This was also just the second time the 31-year-old compiled at least 180 innings. Part of that is the result of inefficiency (career 4.09 BB/9), but mostly it’s the result of an extensive injury history. Groin pulls, arthroscopic elbow surgery, illnesses, and a broken bone have led to just under 25 starts on average in the years between his awards (from 2019 to 2022, excluding 2020).

Complicating things further, the eight-year veteran is still without a team. It’s not time to panic yet that free agency will cut into his season, but the uncertainty of home ballpark is a consideration. As of now, the Blue Jays are rumored to be most interested in Snell’s services. Even though their stadium, the Rogers Center, grades out even according to Park Factors, it’s still a big step down from his home the last three seasons. Petco Park is the 2nd best pitcher’s park by the same metric. There’s only one way to go from there.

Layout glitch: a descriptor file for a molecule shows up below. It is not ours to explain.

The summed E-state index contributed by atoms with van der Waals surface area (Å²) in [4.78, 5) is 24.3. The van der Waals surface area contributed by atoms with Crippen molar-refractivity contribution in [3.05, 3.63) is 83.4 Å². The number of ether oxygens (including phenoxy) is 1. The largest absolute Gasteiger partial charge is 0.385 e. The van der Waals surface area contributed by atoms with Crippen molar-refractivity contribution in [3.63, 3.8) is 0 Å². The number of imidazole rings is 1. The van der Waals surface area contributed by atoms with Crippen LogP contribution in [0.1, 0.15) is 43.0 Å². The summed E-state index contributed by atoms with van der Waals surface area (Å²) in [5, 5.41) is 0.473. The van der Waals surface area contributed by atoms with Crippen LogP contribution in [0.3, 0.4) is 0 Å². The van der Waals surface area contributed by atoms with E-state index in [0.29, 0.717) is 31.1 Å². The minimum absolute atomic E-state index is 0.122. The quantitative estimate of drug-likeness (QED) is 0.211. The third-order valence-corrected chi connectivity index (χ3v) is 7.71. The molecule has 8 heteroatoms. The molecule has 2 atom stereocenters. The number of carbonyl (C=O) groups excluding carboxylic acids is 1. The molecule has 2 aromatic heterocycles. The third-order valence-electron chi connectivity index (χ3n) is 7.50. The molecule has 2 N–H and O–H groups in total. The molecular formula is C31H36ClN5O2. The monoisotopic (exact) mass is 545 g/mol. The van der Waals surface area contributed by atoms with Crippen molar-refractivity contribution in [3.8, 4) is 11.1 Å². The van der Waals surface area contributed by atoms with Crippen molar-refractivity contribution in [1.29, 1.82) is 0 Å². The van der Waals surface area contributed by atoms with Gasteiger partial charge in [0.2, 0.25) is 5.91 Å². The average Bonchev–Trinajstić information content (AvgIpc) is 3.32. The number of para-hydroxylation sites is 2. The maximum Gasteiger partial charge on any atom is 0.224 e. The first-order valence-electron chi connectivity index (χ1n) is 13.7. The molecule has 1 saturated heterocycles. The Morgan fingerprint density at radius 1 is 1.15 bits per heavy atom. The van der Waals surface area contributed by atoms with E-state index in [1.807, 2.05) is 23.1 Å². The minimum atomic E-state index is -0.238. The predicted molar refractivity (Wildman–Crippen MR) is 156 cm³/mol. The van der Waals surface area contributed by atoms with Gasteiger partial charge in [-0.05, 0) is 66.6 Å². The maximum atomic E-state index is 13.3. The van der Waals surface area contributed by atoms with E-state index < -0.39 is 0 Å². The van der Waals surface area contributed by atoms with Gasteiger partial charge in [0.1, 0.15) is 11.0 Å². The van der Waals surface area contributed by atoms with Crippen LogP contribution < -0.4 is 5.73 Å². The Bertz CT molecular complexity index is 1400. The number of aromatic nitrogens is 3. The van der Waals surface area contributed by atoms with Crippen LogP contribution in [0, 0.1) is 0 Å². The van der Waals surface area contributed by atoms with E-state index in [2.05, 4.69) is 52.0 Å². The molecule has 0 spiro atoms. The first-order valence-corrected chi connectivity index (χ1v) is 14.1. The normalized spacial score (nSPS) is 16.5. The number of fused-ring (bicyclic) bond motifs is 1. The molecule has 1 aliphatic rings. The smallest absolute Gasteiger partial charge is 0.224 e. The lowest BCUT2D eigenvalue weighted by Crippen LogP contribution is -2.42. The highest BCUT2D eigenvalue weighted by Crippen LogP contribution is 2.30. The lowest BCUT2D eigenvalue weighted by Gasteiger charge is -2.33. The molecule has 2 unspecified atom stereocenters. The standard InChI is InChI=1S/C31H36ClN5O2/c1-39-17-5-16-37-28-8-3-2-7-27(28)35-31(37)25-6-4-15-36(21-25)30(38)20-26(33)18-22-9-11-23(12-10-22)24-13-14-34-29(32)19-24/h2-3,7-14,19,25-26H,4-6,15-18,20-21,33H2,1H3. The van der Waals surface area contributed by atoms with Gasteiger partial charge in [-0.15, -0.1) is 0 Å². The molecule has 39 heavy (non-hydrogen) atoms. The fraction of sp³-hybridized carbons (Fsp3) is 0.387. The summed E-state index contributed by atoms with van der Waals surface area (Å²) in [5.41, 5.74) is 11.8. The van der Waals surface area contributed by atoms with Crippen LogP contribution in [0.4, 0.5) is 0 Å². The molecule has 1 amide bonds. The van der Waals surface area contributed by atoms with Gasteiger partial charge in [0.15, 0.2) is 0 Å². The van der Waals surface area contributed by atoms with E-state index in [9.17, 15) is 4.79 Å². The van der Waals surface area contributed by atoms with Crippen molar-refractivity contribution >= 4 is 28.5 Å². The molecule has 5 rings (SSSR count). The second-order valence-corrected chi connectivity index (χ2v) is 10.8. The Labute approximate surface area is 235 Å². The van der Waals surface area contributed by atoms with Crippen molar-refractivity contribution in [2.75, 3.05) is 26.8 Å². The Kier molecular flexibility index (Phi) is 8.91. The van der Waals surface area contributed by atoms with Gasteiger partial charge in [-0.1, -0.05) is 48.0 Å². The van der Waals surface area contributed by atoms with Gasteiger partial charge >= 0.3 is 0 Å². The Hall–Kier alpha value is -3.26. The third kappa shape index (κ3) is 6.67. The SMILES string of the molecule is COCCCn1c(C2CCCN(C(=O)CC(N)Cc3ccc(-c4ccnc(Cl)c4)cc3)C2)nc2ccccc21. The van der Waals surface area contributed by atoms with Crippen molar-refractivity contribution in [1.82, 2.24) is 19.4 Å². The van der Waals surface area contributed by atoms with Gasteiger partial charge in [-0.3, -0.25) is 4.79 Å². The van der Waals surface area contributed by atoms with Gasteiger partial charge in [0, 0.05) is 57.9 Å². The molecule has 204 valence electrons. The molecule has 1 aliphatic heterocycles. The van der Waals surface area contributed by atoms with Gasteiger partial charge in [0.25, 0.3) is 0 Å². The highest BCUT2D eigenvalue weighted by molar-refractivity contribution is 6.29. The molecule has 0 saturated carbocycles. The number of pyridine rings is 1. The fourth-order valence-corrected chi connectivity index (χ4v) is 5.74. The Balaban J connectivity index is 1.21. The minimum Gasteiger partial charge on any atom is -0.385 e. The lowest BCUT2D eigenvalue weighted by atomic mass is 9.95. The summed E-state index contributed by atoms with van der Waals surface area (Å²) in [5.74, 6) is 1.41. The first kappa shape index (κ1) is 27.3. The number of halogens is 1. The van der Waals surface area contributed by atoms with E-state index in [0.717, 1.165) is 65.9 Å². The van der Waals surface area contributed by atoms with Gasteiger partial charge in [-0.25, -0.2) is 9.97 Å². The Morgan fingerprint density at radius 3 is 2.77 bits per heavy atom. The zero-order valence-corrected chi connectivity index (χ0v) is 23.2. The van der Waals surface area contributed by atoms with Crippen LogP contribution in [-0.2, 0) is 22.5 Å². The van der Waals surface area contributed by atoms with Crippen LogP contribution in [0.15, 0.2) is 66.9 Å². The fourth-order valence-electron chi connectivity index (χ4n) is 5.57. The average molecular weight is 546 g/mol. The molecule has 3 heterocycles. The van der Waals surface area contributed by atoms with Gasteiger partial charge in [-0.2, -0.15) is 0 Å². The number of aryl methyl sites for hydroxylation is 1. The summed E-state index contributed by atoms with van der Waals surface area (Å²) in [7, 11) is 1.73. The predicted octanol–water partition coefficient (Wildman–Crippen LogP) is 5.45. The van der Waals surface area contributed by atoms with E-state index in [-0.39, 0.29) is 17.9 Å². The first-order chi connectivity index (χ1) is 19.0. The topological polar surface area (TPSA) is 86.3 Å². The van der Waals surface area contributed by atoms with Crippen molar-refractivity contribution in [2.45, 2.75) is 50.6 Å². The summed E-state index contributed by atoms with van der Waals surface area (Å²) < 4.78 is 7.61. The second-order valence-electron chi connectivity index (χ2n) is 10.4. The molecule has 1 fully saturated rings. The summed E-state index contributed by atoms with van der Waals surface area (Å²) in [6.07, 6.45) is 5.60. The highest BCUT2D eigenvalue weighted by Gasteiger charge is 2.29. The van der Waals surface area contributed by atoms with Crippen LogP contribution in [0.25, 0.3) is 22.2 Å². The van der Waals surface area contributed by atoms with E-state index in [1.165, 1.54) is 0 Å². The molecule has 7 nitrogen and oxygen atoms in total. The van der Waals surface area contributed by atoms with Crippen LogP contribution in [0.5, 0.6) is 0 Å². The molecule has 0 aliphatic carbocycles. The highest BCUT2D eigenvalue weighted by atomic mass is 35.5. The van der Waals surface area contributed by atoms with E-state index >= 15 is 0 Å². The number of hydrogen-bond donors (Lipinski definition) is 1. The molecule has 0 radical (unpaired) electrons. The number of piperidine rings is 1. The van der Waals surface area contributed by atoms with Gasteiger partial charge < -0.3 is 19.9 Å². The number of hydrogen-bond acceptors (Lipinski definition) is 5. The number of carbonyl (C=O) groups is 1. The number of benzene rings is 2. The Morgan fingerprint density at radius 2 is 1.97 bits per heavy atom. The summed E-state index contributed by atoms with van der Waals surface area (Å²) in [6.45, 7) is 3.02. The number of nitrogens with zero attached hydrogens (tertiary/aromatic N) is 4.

That’s a lot of concerns for a player coming off a great season. Is that baked into his ADP already? Maybe. But rostering Snell can be a big headache. There’s a high variance from start to start and season to season. Last year everything went right. This year is anyone’s guess. That’s why he makes the bust list. I’d rather take a shot on Tarik Skubal’s upside a round earlier, or go with the much higher floor of Logan Webb in the same round.

For more of the great fantasy baseball rankings and analysis you’ve come to expect from FantraxHQ, check out our full 2024 Fantasy Baseball Draft Kit! We’re here for you all the way up until Opening Day and then on into your championship run.